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Deb RyderThe elements needed for a great blues song, or album are fairly straight forward; a solid rhythm section, hot lead guitar, smooth keys, a punctuating horn section, hot harmonica and scorching, soulful vocals singing about hard times, heartache, and fond memories. Deb Ryder boldly declares it also requires three more elements – Grit Grease & Tears – the title of her third studio album.

Thirteen new, original songs on her third album stand together as a testament to Ryder’s spirit and commitment to the blues. Delivering the prime elements are her team of producer/drummer Tony Braunagel, Ric Ryder on bass, Johnny Lee Schell on guitar and the great Mike Finnigan on keys along with special guests Sugaray Rayford, Albert Lee and Bob Corritore.

Ryder kicks off the testimony with the hard driving shuffle “Ain’t Gonna Be Easy” that spells out her modus operandi as a blues diva. The heat quickly rises when Sugaray joins her for the full tilt funk duet ‘Get A Little Steam Up,’ doing their best Ike and Tina. Schell layers on slide guitar during the southern fried rocker “Blink Of An Eye,” completing the tune’s Bonnie Raitt like feel. The title track “Grit Grease & Tears” is a lowdown blues stomp, with Ryder pleading “I Can’t Cry Anymore,” while Corritore replies with wailing harp. Horns and Hammond B3 color the self portrait of the prettiest girl in town “Sweet Mary Anne.” Ryder then gets intimate during the sultry blues “Lord Knows I Do.” The band ramps up the west coast funk on “Panic Mode,” Albert Lee lends his signature chicken pickin’ guitar to ‘Just Her Nature,’ which is soaked in a Little Feat inspired groove. Ryder lets loose on the bump and grinder “New Mechanic (Patrick’s Blues)” and preaches the blues during the gospel flavored “River Of Forgiveness.” Texas boogie “Prisoner Of War” is another demonstration of her vocal power and lyrical finesse.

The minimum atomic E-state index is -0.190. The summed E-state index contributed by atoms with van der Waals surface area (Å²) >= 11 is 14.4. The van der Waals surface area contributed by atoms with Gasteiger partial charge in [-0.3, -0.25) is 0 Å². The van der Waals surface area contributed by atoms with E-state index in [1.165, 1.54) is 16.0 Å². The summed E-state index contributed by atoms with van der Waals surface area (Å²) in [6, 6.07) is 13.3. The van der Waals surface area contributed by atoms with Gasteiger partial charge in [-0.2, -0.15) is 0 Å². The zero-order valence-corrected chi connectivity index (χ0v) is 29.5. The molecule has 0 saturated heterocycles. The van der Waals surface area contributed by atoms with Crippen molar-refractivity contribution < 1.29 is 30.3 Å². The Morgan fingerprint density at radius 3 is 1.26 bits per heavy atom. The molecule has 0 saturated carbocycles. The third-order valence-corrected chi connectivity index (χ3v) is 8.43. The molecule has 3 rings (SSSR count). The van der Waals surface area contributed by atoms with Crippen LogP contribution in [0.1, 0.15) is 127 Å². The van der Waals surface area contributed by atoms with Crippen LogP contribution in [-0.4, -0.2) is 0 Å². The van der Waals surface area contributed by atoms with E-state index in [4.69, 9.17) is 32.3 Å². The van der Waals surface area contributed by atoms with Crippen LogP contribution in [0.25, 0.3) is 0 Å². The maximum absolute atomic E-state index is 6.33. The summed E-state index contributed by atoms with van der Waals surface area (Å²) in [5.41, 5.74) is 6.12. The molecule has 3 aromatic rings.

All those essential elements of Grit Grease & Tears are back in play for album closer ‘Right Side Of The Grass,’ with Ryder singing about the power of positive thinking backed by a hot full band, right where she belongs in the center of the mix.

Rick J. Bowen

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